Blockbuster had once seemed ahead of the technology curve with its sophisticated database-tracked inventory system. But the video-rental chain seemed caught unawares when Netflix married online movie selection with old-fashioned mail delivery. It didn’t sound like the innovation that would take down a Goliath like Blockbuster, but at least one aspect of Netflix’s service hit the target: no late fees.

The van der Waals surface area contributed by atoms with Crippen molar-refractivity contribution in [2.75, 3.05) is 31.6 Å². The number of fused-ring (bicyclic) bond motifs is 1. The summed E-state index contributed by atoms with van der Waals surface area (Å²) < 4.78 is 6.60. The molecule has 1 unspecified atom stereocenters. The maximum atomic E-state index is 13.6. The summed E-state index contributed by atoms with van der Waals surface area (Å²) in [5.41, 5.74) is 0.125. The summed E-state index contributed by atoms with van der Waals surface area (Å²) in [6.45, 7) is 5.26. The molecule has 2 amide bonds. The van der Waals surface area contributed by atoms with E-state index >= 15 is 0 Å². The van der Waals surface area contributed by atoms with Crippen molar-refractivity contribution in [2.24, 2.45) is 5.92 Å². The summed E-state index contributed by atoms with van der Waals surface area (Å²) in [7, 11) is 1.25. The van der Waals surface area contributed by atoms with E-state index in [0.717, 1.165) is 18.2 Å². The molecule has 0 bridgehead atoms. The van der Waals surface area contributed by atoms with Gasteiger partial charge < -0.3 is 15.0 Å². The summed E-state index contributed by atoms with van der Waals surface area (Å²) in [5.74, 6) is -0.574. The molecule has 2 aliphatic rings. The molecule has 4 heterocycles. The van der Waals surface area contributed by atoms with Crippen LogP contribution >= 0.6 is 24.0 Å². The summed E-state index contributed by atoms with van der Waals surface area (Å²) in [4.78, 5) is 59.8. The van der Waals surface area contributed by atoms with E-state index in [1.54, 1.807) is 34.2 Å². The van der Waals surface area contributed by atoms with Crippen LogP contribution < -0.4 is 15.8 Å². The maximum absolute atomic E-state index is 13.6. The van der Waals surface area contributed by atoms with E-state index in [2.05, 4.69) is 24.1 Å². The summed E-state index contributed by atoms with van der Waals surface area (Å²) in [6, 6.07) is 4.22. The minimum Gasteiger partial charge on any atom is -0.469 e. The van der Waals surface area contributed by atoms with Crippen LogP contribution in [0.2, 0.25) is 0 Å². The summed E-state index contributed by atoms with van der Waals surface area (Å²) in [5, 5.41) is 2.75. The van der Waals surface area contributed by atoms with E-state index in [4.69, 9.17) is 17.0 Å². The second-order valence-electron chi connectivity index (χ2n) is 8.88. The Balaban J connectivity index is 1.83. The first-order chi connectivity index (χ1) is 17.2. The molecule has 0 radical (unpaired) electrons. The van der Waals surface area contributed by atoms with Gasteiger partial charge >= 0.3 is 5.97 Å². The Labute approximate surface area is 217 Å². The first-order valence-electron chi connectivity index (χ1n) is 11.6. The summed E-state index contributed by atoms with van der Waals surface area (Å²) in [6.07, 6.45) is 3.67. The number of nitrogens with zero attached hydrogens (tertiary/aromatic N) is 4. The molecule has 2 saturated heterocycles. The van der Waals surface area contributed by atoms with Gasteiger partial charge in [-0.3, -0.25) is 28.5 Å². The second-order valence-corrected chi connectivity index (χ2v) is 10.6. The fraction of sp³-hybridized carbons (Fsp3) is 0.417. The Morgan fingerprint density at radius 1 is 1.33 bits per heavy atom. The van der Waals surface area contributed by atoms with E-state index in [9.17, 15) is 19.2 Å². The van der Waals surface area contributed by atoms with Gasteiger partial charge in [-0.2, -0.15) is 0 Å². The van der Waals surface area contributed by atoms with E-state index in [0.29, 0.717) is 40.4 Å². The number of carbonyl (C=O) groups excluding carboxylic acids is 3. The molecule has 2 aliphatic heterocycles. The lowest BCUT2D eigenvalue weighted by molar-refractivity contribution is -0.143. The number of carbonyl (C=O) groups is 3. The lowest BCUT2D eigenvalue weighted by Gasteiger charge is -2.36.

Blockbuster needed late fees to ensure that movies were returned promptly and kept in constant circulation, thus allowing it to maximize profits on its vast and costly inventory. Netflix used a subscription business model, charging clients a flat monthly fee regardless of how long they kept a movie. By the time Blockbuster responded with “no late fees” promotions and its own mail-order service, it was too late: Netflix had its customers hooked and by then had introduced streaming video, allowing subscribers instant gratification. In 2010 Blockbuster filed for bankruptcy protection; it was bought by DISH Network the following year, but its future remains uncertain. Netflix, meanwhile, lost customers with a poorly handled—and quickly reversed—decision to split its DVD and online-viewing services. New internet streaming options, such as Hulu and individual TV station websites, quickly moved into the gap.